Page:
For Part I: https://manitobamuseum.ca/archives/49639
When the Ukrainian Canadian Legion Branch 141 building closed on Selkirk Avenue at the end of March 2022, Vladimir Putin’s military invasion of Ukraine was a month old. I visited the Legion building and was shown the flag of Branch 141, and I was struck by the power of the symbols, given the current conflict. Though this flag has its origins among Canadian veterans from the Second World War, history has come around to give it new symbolic power.
The flag includes the Ukrainian flag colours, with light blue above, and yellow below. In the centre is a dark green, organic maple leaf, and within this lies the now famous Tryzub, or Ukrainian “trident” symbol. A green maple leaf might be surprising, but today’s abstracted red maple leaf on the modern Canadian flag was only adopted in 1965, after the Branch 141 flag was created. The organic maple leaf was first adopted by Lower Canada in the 1830s, and has been associated with the Canadian military since 1860.
The golden Tryzub currently used as a symbol of Ukrainian independence has a much deeper history. It is based on symbols over 1000 years old that appeared on coins minted for Volodymyr the Great of Kyiv in 980 CE. The Tryzub was adapted for use in the coat of arms of the Ukrainian National Republic in 1918, after the fall of the Russian Empire during the First World War. When Bolshevik forces took over the country in 1920, the Tryzub was replaced by Soviet symbology, most notably the hammer and sickle. The Ukrainian Soviet Socialist Republic existed from 1920 until 1991.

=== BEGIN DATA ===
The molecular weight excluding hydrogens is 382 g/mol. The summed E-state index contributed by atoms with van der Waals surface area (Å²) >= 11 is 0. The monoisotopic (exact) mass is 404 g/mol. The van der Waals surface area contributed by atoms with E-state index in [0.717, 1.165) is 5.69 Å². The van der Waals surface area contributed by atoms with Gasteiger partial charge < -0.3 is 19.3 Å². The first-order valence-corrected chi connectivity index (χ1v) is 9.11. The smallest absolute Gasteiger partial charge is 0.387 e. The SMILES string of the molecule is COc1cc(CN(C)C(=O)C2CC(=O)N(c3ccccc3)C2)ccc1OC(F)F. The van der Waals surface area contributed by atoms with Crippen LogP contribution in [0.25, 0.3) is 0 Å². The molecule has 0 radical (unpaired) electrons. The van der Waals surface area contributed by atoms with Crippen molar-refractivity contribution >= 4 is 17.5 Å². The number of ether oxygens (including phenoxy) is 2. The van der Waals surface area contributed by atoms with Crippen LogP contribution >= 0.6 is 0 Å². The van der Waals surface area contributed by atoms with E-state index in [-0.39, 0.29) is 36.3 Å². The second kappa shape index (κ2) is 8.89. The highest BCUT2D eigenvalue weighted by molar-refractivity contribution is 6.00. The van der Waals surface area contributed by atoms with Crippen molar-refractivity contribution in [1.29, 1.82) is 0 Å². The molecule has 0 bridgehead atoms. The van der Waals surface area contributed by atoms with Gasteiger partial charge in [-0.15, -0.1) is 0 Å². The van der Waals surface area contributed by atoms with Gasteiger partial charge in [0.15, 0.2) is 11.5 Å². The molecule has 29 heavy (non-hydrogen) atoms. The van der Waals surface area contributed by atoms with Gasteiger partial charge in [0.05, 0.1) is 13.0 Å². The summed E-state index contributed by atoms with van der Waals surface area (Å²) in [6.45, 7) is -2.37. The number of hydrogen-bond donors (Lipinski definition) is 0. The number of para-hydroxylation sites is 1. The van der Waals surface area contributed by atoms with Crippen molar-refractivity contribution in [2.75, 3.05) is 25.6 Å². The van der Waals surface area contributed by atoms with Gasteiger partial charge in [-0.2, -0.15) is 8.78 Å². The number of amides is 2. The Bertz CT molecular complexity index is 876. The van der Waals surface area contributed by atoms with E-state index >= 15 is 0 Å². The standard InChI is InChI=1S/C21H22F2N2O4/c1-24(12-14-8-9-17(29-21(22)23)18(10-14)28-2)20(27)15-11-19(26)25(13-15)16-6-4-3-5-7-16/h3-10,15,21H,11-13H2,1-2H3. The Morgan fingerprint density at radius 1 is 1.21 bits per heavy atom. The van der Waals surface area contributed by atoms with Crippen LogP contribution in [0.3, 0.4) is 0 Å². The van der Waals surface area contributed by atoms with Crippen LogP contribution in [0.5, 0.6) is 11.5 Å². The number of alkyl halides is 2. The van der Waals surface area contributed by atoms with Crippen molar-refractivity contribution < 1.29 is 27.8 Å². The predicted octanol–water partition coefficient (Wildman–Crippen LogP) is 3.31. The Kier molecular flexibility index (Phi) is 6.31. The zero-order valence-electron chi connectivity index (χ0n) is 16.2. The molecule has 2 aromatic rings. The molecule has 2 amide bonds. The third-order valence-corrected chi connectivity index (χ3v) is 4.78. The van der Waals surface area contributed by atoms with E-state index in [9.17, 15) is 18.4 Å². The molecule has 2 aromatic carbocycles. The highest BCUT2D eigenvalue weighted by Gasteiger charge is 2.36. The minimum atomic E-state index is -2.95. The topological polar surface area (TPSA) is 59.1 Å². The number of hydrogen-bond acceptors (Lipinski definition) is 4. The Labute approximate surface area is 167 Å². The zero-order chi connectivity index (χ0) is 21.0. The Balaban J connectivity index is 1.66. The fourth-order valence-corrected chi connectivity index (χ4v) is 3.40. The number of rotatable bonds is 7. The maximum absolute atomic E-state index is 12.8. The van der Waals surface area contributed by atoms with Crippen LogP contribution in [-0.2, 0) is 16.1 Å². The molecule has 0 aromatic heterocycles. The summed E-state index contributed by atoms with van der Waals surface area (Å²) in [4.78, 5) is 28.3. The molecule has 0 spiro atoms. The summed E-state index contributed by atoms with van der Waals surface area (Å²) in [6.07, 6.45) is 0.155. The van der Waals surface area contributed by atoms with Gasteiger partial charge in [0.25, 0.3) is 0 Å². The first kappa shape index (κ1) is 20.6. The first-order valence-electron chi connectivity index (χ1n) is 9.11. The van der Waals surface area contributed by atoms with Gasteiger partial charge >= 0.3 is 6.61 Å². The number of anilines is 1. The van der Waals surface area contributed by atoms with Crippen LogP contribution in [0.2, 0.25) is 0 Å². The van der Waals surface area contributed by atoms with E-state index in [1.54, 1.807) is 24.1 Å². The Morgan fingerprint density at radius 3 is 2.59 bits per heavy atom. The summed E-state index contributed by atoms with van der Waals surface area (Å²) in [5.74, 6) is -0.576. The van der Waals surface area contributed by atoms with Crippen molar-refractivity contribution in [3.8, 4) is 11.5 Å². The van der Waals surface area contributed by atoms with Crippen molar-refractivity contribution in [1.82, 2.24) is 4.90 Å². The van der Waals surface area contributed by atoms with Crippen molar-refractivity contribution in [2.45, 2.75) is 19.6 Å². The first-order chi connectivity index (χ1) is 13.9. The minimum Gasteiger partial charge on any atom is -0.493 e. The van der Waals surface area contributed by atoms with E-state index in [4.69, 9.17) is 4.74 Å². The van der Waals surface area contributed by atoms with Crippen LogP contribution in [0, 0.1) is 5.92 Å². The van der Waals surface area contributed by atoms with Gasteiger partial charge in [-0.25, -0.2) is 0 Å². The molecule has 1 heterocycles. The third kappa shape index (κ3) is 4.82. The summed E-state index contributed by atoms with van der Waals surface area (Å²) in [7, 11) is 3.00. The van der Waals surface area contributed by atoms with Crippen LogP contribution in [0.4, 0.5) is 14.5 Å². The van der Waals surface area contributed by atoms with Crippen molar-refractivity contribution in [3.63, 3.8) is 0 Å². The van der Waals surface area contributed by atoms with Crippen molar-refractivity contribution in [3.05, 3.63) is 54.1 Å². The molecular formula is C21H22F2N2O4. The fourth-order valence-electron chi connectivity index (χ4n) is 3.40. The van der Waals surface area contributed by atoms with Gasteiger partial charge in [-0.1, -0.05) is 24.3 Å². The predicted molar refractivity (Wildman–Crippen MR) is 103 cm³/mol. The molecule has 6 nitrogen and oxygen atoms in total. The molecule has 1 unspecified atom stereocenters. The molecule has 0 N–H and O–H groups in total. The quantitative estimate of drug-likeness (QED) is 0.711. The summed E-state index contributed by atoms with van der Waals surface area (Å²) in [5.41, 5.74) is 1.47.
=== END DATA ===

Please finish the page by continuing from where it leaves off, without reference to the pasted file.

After the fall of the Soviet Union in 1991, Ukraine once again declared its independence, and the Tryzub was instituted as part of the “small coat of arms” in 1992. It has continued as a symbol of independence for 30 years.
Today, during the war between Ukraine and Russia, the Tryzub is recognized by many as a symbol of Ukrainian resistance to aggression and invasion. Seeing it joined with the maple leaf on the Ukrainian Canadian Veterans flag suggests new symbolic associations, such as the current support of Ukraine’s war efforts by the Canadian government, as well as Ukrainian Canadian heritage in Canada.
It’s important to note that national symbols often get hijacked by nationalist groups, far right elements, and other extremists for their own purposes. Symbols are open to interpretation, but at the same time act as a focus for emotions.